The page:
6. Juice Lifespan

It is always more convenient for most people to make more juice and keep it in the fridge for later consumption but with fresh fruit juices, this is not always easy given their shorter lifespan.

However, what you might not know is that the juicer type you use affects the lifespan, and so you need to know which makes more long-lasting juice if you prefer to make larger batches at a go.

When using the masticating juicers, you will not only get high-quality juice, but you also get a longer juice lifespan because it extracts the juice slowly without heating or oxidizing it too much. You can get anywhere between 36 and 72-hour lifespan with these juicers.

But, when using a centrifugal model, the best you can hope for is a few hours as these juicers heat and oxidize the juice more which gives it a shorter lifespan.

7. Noise

Most tools that run on motors will always be noisy when in operation, and the juicers are not an exception. Hence, whether you go for then masticating or centrifugal types, you will still end up with a noisy appliance.

However, given that these juicers work with different mechanisms, the noise level that you get when using them differs greatly.

Because of the centrifugal mechanism, the centrifugal juicers tend to be noisier and this mostly stems from the extra effort the motor has to put to deliver the high speeds.

With the slow movement of the blade and gear system on the masticating juicers, they will often be much quieter and with some models, you can hardly even notice they are running.

8. Price

Ultimately your budget is what determines what juicer you buy because you can only get what you can afford. But given the significant difference in prices between these two juicers, the choice should be an easier one.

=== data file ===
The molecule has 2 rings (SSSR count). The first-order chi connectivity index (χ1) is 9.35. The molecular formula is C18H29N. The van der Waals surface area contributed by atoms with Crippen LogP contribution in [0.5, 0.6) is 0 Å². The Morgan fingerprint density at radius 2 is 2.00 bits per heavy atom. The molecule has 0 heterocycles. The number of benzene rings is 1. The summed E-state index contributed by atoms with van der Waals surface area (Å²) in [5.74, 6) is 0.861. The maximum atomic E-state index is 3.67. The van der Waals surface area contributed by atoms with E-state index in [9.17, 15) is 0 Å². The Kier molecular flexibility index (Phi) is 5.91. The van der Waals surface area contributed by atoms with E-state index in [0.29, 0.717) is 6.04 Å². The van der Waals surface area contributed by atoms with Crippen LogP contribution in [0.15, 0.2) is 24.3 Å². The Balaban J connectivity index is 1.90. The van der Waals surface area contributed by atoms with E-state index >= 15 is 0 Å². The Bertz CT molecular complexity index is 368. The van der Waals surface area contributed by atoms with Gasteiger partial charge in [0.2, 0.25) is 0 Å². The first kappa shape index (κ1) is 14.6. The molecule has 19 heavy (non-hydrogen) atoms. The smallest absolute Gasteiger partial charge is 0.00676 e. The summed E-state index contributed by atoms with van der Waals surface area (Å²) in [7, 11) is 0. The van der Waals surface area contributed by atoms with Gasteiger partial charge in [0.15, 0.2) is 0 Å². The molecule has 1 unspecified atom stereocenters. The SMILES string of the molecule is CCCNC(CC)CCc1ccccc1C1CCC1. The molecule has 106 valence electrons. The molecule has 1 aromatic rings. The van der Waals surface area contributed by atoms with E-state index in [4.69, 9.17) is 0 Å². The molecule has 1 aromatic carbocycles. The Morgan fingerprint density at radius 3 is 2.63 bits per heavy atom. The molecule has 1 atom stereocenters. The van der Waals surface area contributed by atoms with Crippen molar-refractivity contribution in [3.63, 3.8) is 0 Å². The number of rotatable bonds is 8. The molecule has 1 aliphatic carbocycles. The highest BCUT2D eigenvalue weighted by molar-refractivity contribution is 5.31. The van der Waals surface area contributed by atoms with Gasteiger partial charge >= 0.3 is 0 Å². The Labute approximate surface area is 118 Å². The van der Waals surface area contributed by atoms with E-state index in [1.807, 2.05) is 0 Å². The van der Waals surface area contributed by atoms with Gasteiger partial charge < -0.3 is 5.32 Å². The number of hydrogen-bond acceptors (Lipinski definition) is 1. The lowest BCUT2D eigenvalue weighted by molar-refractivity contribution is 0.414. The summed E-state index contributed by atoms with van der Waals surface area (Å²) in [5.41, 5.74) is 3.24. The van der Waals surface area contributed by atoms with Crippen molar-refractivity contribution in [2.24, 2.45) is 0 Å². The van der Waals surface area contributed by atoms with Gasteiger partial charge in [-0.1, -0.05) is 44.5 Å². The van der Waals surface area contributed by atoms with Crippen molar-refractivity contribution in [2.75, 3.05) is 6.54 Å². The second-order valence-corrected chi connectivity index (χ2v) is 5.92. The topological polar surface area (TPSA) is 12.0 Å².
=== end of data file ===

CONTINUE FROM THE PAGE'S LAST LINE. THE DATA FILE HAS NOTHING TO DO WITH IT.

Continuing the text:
The more efficient masticating juicers that work with minimal noise and deliver higher juice yields will also be the more expensive of the two types. You can expect to pay anywhere from $100 to $1,500 to get one of these juicers.

Centrifugal juicers are more budget-friendly. Most models will retail at between $40 and $150, and even if you want something a little more advanced from top brands like Breville, you will still not spend anything more than a few hundred bucks.


A juicer is a great appliance to have around for anyone that likes to enjoy some nice, fresh fruit or vegetable juice now and then.

And when you have to choose between the masticating and centrifugal juicer types, you only need to keep the differences highlighted above in mind. The differences will include things like the function, juice yield and quality, and their prices.

Using these differences for recommendations, the masticating juicers are perfect for the serious juicers and commercial users that value quality over everything else. Centrifugal juicers, on the other hand, are ideal for casual juicers, beginners and anyone else looking for a budget juicer.